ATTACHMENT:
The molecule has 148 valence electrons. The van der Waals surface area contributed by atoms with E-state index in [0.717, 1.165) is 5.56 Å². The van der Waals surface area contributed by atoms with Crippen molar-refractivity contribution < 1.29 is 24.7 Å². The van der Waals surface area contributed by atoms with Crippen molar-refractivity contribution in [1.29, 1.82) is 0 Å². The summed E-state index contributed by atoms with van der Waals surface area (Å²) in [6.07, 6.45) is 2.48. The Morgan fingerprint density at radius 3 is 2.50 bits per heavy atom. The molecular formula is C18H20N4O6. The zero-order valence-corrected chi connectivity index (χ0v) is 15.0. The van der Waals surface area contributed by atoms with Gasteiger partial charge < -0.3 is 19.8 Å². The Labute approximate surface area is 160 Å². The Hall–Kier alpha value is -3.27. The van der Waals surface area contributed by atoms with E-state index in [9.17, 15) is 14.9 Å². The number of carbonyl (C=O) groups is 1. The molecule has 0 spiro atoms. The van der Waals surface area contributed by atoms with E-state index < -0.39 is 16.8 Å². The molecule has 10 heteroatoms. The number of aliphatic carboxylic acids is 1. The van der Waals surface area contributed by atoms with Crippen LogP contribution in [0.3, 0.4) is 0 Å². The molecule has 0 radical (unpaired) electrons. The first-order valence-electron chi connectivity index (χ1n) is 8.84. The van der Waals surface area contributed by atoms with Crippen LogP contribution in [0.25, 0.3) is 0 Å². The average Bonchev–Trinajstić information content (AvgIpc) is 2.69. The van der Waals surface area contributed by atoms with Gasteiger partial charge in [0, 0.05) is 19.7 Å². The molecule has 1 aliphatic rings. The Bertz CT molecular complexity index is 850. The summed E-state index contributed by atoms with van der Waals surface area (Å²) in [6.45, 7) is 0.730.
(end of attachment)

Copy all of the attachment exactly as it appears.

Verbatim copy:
The molecule has 148 valence electrons. The van der Waals surface area contributed by atoms with E-state index in [0.717, 1.165) is 5.56 Å². The van der Waals surface area contributed by atoms with Crippen molar-refractivity contribution < 1.29 is 24.7 Å². The van der Waals surface area contributed by atoms with Crippen molar-refractivity contribution in [1.29, 1.82) is 0 Å². The summed E-state index contributed by atoms with van der Waals surface area (Å²) in [6.07, 6.45) is 2.48. The Morgan fingerprint density at radius 3 is 2.50 bits per heavy atom. The molecular formula is C18H20N4O6. The zero-order valence-corrected chi connectivity index (χ0v) is 15.0. The van der Waals surface area contributed by atoms with Gasteiger partial charge < -0.3 is 19.8 Å². The Labute approximate surface area is 160 Å². The Hall–Kier alpha value is -3.27. The van der Waals surface area contributed by atoms with E-state index in [9.17, 15) is 14.9 Å². The number of carbonyl (C=O) groups is 1. The molecule has 0 spiro atoms. The van der Waals surface area contributed by atoms with E-state index < -0.39 is 16.8 Å². The molecule has 10 heteroatoms. The number of aliphatic carboxylic acids is 1. The van der Waals surface area contributed by atoms with Crippen LogP contribution in [0.3, 0.4) is 0 Å². The molecule has 0 radical (unpaired) electrons. The first-order valence-electron chi connectivity index (χ1n) is 8.84. The van der Waals surface area contributed by atoms with Crippen LogP contribution in [0.25, 0.3) is 0 Å². The average Bonchev–Trinajstić information content (AvgIpc) is 2.69. The van der Waals surface area contributed by atoms with Gasteiger partial charge in [0, 0.05) is 19.7 Å². The molecule has 1 aliphatic rings. The Bertz CT molecular complexity index is 850. The summed E-state index contributed by atoms with van der Waals surface area (Å²) in [6.45, 7) is 0.730.